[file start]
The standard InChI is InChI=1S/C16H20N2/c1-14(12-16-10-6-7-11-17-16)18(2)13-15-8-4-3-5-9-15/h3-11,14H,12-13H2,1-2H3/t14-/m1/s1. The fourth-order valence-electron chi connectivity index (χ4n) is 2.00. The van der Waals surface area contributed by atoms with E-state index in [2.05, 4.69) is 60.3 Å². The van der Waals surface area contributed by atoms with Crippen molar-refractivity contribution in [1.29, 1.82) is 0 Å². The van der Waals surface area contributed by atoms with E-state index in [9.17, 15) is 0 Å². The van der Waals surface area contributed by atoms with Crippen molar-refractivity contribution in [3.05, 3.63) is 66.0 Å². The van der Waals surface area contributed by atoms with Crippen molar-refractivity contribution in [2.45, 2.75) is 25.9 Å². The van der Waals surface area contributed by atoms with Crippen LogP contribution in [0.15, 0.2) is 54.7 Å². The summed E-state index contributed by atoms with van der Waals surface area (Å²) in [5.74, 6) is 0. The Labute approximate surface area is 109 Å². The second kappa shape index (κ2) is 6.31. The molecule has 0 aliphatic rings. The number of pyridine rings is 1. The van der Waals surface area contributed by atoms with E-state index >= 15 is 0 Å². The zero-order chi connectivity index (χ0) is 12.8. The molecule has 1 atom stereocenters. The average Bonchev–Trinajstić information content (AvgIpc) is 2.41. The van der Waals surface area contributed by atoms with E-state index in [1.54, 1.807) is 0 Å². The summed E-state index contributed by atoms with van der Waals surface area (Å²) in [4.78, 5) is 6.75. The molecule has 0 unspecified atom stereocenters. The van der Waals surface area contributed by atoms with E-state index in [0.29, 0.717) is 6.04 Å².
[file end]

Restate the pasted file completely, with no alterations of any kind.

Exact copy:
The standard InChI is InChI=1S/C16H20N2/c1-14(12-16-10-6-7-11-17-16)18(2)13-15-8-4-3-5-9-15/h3-11,14H,12-13H2,1-2H3/t14-/m1/s1. The fourth-order valence-electron chi connectivity index (χ4n) is 2.00. The van der Waals surface area contributed by atoms with E-state index in [2.05, 4.69) is 60.3 Å². The van der Waals surface area contributed by atoms with Crippen molar-refractivity contribution in [1.29, 1.82) is 0 Å². The van der Waals surface area contributed by atoms with E-state index in [9.17, 15) is 0 Å². The van der Waals surface area contributed by atoms with Crippen molar-refractivity contribution in [3.05, 3.63) is 66.0 Å². The van der Waals surface area contributed by atoms with Crippen molar-refractivity contribution in [2.45, 2.75) is 25.9 Å². The van der Waals surface area contributed by atoms with Crippen LogP contribution in [0.15, 0.2) is 54.7 Å². The summed E-state index contributed by atoms with van der Waals surface area (Å²) in [5.74, 6) is 0. The Labute approximate surface area is 109 Å². The second kappa shape index (κ2) is 6.31. The molecule has 0 aliphatic rings. The number of pyridine rings is 1. The van der Waals surface area contributed by atoms with E-state index >= 15 is 0 Å². The zero-order chi connectivity index (χ0) is 12.8. The molecule has 1 atom stereocenters. The average Bonchev–Trinajstić information content (AvgIpc) is 2.41. The van der Waals surface area contributed by atoms with E-state index in [1.54, 1.807) is 0 Å². The summed E-state index contributed by atoms with van der Waals surface area (Å²) in [4.78, 5) is 6.75. The molecule has 0 unspecified atom stereocenters. The van der Waals surface area contributed by atoms with E-state index in [0.29, 0.717) is 6.04 Å².